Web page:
Daniel R. Bannister former president of DynCorp, dies at 80
Wednesday, March 16, 2011; 11:29 PM
Daniel R. Bannister, 80, who as president and chief of executive of DynCorp from 1985 to 1997 led the government contracting firm through tremendous growth, died March 12 at Georgetown University Hospital. He had pancreatic cancer.
Mr. Bannister was paid $1.65 an hour when he joined DynCorp as an electronics technician in 1953. A half-century later, when DynCorp was sold to Computer Sciences Corp., Mr. Bannister had become the company's chairman and one of its largest individual shareholders, owning 4.1 percent of the business.
During his tenure, Mr. Bannister oversaw the acquisition of more than 40 companies. When he retired in 2003, he was credited with helping to mold what had been an aviation services company into a sprawling conglomerate that employed 24,000 people and earned $2.4 billion in annual revenue.
Much of the company's business stemmed from a variety of government contracts. Under Mr. Bannister's stewardship, DynCorp employees mowed government lawns, maintained military aircraft and built federal computer networks.
He oversaw DynCorp contracts to operate missile test ranges for the Defense Department, develop vaccines for the National Institutes of Health and install security systems in U.S. embassies for the State Department.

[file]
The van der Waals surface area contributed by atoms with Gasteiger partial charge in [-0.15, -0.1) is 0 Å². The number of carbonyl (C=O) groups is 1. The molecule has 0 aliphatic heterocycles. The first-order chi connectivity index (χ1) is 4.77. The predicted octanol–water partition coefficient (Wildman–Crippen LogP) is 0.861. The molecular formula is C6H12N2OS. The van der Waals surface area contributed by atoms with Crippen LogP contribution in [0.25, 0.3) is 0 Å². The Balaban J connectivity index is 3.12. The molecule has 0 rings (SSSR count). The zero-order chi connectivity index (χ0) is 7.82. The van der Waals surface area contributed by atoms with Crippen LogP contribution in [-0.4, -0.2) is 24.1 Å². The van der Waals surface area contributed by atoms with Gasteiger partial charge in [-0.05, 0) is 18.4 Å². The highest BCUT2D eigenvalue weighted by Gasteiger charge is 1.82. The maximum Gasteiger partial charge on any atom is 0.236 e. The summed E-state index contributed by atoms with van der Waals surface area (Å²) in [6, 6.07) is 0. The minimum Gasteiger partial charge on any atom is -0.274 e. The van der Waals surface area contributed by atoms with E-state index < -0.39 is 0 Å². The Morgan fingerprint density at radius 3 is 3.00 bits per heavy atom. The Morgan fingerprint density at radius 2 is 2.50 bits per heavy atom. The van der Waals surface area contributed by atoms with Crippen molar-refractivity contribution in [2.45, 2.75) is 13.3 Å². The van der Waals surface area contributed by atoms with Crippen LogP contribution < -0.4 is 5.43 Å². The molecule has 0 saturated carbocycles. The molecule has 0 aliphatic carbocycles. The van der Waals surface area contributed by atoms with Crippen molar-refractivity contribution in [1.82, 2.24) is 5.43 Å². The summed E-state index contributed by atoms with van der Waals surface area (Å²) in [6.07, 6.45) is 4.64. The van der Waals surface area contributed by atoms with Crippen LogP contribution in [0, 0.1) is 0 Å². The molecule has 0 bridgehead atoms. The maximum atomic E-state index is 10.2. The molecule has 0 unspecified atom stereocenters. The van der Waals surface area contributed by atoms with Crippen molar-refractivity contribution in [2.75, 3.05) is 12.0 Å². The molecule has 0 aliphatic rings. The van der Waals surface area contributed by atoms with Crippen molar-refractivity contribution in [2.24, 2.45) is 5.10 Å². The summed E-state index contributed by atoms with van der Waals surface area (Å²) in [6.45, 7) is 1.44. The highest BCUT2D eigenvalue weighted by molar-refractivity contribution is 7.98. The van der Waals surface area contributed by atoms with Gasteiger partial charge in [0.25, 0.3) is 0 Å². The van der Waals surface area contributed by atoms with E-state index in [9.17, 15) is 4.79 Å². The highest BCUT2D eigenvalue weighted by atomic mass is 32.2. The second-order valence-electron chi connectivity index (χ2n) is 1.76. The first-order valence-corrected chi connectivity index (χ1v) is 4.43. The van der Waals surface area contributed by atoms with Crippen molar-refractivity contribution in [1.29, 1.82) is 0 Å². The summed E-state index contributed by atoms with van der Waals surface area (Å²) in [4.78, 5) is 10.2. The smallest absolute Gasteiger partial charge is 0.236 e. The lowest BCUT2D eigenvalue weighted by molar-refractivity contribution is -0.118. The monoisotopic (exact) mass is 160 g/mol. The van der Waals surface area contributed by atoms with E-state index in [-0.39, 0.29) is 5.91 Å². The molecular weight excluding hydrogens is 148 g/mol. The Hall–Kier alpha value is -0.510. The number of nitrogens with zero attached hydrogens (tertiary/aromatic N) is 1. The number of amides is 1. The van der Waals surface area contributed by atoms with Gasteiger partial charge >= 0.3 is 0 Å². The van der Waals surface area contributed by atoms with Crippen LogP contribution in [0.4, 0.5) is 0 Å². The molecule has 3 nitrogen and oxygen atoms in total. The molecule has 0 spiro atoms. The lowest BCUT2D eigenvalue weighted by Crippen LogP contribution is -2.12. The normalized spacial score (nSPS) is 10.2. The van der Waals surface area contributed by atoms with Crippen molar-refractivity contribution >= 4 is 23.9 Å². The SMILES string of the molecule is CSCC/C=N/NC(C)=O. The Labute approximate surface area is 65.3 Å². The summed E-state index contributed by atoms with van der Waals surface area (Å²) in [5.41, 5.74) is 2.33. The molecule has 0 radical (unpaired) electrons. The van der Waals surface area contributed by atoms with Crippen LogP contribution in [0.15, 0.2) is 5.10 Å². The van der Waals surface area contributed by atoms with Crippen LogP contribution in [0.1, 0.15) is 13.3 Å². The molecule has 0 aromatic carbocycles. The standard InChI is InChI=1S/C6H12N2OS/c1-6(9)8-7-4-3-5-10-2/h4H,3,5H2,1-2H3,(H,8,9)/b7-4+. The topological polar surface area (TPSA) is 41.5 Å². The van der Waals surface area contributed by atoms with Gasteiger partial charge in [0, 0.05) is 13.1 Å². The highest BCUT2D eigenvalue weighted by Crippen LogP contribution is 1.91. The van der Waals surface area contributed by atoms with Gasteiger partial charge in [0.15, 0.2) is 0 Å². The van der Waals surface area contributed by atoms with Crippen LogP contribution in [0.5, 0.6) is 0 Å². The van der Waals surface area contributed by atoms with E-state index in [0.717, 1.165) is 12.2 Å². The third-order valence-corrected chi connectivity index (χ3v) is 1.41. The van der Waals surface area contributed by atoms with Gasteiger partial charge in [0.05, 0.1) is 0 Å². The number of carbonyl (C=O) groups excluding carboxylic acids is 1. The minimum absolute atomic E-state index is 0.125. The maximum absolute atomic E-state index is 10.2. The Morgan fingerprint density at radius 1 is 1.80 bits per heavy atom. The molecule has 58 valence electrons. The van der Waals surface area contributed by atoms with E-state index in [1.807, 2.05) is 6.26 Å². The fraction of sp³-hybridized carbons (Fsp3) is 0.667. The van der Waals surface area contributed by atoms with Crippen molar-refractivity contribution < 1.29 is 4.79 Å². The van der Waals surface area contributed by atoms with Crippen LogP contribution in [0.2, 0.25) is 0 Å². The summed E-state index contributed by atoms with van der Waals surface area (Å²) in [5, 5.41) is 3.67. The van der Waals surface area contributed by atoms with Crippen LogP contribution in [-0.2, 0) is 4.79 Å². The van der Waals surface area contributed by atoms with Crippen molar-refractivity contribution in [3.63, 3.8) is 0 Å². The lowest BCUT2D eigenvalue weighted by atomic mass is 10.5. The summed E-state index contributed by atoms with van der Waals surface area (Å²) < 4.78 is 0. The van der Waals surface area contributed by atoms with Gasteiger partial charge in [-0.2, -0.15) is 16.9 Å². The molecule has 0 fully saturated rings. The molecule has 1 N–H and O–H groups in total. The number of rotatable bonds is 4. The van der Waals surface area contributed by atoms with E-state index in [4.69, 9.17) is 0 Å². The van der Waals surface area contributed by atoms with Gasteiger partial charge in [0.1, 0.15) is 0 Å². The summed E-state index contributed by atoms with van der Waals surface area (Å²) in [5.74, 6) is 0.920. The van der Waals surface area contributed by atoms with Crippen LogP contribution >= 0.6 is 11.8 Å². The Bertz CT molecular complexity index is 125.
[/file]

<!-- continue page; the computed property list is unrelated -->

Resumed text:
As a private security contractor, DynCorp supplied bodyguards to Haitian President Jean-Bertrand Aristide in the 1990s and to Afghan President Hamid Karzai during the early 2000s.
In 1992, by highlighting his company's technical advances on computerized operations, Mr. Bannister helped DynCorp win a lucrative contract to operate and manage the U.S. Strategic Petroleum Reserve.
Mr. Bannister, a longtime McLean resident, stepped down as DynCorp's president and chief executive in 1997 to become chairman of the board.
Seven years after he left the company, DynCorp was sold to private-equity firm Cerberus Capital Management in 2010.
Daniel Richard Bannister was born June 29, 1930, in Detroit. When he was 11, his father died and Mr. Bannister was compelled to take a leading role in his family's welfare.
He enlisted in the Air Force in 1948 and was trained as a radar technician. After service in the Korean War, Mr. Bannister left the military in 1952 and a year later joined Eastern Airways, a precursor of DynCorp.
DynCorp was a publicly traded company for many years until 1988, when Mr. Bannister led a group of investors to take the company private in order to fend off a hostile takeover attempt.